“Why would the council hand over the running of [the] electrical division to an entity that immediately incurs losses and takes out a loan that would not be used for upgrades of the electrical infrastructure at all, but to cover the losses to be incurred?” Shipepe asked.

He, however, refused to comment on his submission when approached by The Namibian.


In terms of the proposed agreement, the Lüderitz Town Council will have to form a new company called Luderitz Electricity Pty to accommodate the interests of the council.

This company will then merge with Conselect to form Atlantic Electricity Pty.

Council will have 60% ownership in Atlantic Electricity, and Conselect will have 40%.

In terms of the agreement, council will lease all its electricity infrastructure to Luderitz Electricity Pty, the company to merge with Conselect to form Atlantic Electricity.

Excerpts from the shareholding agreement state that the new entity will be used “as a vehicle to engage in the supply and distribution of electricity, engineering services and all other activities related thereto in the Lüderitz Town Council, and thereafter rolling it out to the Oranjemund Town Council and other settlements in the !Nami ≠Nus constituency, namely Rosh Pinah and Aus.”

Conselect will also be appointed as the management services entity of Atlantic Electricity, responsible for the day-to-day management of the company at an agreed management fee of 8% of the gross monthly electricity sales of the company.


The Namibian understands that a group of politicians and some senior council staffers appear to have been part of a network bent on pushing through a transaction that will ultimately disadvantage the town and its residents.

An official with intimate knowledge of the joint venture said everything about the Conselect proposal is flawed.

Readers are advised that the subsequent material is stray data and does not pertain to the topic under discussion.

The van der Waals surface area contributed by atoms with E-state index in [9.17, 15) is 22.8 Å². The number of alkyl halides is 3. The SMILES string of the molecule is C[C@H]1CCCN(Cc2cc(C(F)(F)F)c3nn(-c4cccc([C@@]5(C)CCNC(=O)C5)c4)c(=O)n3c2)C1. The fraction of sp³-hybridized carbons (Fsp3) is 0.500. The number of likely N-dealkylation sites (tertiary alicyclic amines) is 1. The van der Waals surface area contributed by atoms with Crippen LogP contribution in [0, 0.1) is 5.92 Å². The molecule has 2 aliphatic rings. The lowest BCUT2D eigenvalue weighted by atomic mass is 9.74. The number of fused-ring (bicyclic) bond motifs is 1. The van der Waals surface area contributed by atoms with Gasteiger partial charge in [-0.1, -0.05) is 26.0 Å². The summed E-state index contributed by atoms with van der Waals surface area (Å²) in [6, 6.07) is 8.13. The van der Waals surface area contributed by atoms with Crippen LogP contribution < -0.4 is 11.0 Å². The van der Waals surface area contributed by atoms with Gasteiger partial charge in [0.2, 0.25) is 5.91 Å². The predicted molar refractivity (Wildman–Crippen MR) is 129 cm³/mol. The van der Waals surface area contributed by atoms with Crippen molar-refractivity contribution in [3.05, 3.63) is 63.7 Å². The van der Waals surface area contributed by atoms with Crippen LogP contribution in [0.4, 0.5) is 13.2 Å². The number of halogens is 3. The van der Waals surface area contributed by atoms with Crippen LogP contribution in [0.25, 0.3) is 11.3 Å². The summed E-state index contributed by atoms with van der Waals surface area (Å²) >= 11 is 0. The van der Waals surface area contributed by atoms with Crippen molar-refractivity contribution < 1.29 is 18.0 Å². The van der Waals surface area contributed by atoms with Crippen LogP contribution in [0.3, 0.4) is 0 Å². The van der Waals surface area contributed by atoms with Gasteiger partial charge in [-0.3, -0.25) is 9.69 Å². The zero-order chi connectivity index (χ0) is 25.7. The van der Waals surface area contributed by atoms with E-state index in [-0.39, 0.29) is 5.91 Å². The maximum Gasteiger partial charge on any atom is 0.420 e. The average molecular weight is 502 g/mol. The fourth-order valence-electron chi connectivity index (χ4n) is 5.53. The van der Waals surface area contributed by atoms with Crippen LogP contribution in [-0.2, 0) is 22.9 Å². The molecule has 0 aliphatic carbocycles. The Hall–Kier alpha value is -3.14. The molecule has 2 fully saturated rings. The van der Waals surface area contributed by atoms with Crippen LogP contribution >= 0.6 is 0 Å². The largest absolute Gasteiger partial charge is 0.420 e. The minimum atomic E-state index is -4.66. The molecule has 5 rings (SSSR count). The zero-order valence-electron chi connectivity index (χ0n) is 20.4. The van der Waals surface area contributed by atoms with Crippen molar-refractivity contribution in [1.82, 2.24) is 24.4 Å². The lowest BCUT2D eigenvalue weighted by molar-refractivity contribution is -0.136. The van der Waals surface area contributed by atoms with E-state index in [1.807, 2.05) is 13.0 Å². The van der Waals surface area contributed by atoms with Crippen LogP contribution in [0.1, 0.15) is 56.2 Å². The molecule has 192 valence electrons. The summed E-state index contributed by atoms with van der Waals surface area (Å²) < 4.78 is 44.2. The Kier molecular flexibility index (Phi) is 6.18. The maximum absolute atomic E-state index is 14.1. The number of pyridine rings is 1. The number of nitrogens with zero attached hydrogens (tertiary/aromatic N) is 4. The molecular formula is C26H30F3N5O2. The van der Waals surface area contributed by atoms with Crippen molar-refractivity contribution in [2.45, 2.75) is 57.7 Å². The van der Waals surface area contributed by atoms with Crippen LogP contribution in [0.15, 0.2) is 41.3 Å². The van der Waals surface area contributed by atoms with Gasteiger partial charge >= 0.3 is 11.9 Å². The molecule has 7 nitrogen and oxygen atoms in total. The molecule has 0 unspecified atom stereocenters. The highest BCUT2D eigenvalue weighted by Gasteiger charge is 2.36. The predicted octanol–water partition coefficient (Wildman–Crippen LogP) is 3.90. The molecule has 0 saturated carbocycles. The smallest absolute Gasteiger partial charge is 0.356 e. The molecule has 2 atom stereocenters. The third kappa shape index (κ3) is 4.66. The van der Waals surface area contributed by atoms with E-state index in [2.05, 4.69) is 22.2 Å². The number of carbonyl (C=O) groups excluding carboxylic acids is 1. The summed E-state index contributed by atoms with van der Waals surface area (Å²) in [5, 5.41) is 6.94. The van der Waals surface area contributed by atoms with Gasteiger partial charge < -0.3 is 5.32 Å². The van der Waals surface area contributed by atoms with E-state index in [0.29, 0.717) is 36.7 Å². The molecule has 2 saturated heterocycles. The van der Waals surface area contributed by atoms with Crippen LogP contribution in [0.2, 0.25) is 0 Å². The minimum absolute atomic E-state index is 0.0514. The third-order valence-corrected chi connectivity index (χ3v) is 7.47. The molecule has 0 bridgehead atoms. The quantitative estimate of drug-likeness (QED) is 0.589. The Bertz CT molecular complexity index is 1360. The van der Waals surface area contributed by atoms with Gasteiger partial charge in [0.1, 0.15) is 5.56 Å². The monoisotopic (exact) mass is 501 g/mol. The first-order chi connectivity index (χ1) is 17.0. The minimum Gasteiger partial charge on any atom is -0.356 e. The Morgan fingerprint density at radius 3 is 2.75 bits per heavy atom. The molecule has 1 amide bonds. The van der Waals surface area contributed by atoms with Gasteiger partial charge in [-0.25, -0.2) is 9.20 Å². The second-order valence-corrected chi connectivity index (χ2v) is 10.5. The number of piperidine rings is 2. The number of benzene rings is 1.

“These councillors do not fully understand the operations of council, and how bad this deal is for us. Our residents will be the ones hardest hit because the electricity (price) will eventually be pushed up,” stressed the official.

The Namibian understands that the majority of Swapo councillors are pushing to finalise the deal.

Lüderitz mayor Hilaria Mukapuli and chairperson of the management committee Calvin Mwiya did not respond to messages sent to them last week.

Efforts to get comment from Mushelenga and Kawana were not successful.

Conselect owner Molatzi declined to comment, referring questions to the town council. He has over the years earned a reputation of clinching deals at various towns countrywide in partnership with politicians.

Molatzi teamed up with Swapo leaders in the Erongo region to buy 19 plots at Walvis Bay for N$160 000 in 2015 through Proprietors Business Solutions CC, a transaction which was investigated by the Anti-Corruption Commission.

According to its website, Conselect also clinched deals at councils such as Otjiwarongo, Ondangwa, Oshakati, Aranos, Eenhana, Karibib, Omaruru and Usakos in tenders worth around N$300 million over the past few years.